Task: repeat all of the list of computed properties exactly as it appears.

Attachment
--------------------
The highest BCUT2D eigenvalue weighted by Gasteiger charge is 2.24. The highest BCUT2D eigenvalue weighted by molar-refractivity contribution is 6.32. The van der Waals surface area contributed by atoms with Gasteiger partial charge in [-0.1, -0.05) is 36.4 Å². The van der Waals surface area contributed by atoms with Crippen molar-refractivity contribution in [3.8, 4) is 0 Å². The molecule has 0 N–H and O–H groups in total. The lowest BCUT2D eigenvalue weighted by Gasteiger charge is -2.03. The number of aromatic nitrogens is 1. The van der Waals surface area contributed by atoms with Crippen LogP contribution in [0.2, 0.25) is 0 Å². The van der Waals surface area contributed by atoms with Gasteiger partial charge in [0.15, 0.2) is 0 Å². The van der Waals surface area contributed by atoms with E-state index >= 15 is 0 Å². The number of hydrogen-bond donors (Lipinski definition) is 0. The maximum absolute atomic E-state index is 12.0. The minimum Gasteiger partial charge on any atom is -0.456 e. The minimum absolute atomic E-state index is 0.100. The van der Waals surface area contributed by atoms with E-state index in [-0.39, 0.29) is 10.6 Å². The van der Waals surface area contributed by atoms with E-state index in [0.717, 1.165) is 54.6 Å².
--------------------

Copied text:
The highest BCUT2D eigenvalue weighted by Gasteiger charge is 2.24. The highest BCUT2D eigenvalue weighted by molar-refractivity contribution is 6.32. The van der Waals surface area contributed by atoms with Gasteiger partial charge in [-0.1, -0.05) is 36.4 Å². The van der Waals surface area contributed by atoms with Crippen molar-refractivity contribution in [3.8, 4) is 0 Å². The molecule has 0 N–H and O–H groups in total. The lowest BCUT2D eigenvalue weighted by Gasteiger charge is -2.03. The number of aromatic nitrogens is 1. The van der Waals surface area contributed by atoms with Crippen LogP contribution in [0.2, 0.25) is 0 Å². The van der Waals surface area contributed by atoms with Gasteiger partial charge in [0.15, 0.2) is 0 Å². The van der Waals surface area contributed by atoms with E-state index >= 15 is 0 Å². The number of hydrogen-bond donors (Lipinski definition) is 0. The maximum absolute atomic E-state index is 12.0. The minimum Gasteiger partial charge on any atom is -0.456 e. The minimum absolute atomic E-state index is 0.100. The van der Waals surface area contributed by atoms with E-state index in [-0.39, 0.29) is 10.6 Å². The van der Waals surface area contributed by atoms with E-state index in [0.717, 1.165) is 54.6 Å².